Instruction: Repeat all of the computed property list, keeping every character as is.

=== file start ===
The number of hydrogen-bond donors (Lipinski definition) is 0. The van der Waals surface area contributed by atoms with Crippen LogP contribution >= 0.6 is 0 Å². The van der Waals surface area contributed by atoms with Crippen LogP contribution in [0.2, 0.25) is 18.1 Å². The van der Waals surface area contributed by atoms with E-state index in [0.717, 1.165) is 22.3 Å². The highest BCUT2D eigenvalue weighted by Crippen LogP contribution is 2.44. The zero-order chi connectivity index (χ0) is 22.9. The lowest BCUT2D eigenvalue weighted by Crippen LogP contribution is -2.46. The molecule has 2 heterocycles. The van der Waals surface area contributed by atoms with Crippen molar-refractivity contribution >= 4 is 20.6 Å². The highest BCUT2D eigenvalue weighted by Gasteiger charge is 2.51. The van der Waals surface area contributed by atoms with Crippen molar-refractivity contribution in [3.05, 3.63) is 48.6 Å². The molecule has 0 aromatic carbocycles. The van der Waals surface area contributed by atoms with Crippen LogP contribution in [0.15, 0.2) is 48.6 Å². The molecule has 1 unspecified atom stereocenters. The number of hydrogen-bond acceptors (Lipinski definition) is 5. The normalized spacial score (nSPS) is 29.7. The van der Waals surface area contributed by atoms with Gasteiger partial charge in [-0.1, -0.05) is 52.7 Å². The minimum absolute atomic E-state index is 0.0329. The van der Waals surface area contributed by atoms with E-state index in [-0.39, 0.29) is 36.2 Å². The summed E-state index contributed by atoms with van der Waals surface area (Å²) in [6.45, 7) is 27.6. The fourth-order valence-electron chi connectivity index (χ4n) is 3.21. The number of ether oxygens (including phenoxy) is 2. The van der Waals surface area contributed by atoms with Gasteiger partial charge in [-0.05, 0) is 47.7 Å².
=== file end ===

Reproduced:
The number of hydrogen-bond donors (Lipinski definition) is 0. The van der Waals surface area contributed by atoms with Crippen LogP contribution >= 0.6 is 0 Å². The van der Waals surface area contributed by atoms with Crippen LogP contribution in [0.2, 0.25) is 18.1 Å². The van der Waals surface area contributed by atoms with E-state index in [0.717, 1.165) is 22.3 Å². The highest BCUT2D eigenvalue weighted by Crippen LogP contribution is 2.44. The zero-order chi connectivity index (χ0) is 22.9. The lowest BCUT2D eigenvalue weighted by Crippen LogP contribution is -2.46. The molecule has 2 heterocycles. The van der Waals surface area contributed by atoms with Crippen molar-refractivity contribution >= 4 is 20.6 Å². The highest BCUT2D eigenvalue weighted by Gasteiger charge is 2.51. The van der Waals surface area contributed by atoms with Crippen molar-refractivity contribution in [3.05, 3.63) is 48.6 Å². The molecule has 0 aromatic carbocycles. The van der Waals surface area contributed by atoms with Crippen LogP contribution in [0.15, 0.2) is 48.6 Å². The molecule has 1 unspecified atom stereocenters. The number of hydrogen-bond acceptors (Lipinski definition) is 5. The normalized spacial score (nSPS) is 29.7. The van der Waals surface area contributed by atoms with Gasteiger partial charge in [-0.1, -0.05) is 52.7 Å². The minimum absolute atomic E-state index is 0.0329. The van der Waals surface area contributed by atoms with E-state index in [-0.39, 0.29) is 36.2 Å². The summed E-state index contributed by atoms with van der Waals surface area (Å²) in [6.45, 7) is 27.6. The fourth-order valence-electron chi connectivity index (χ4n) is 3.21. The number of ether oxygens (including phenoxy) is 2. The van der Waals surface area contributed by atoms with Gasteiger partial charge in [-0.05, 0) is 47.7 Å².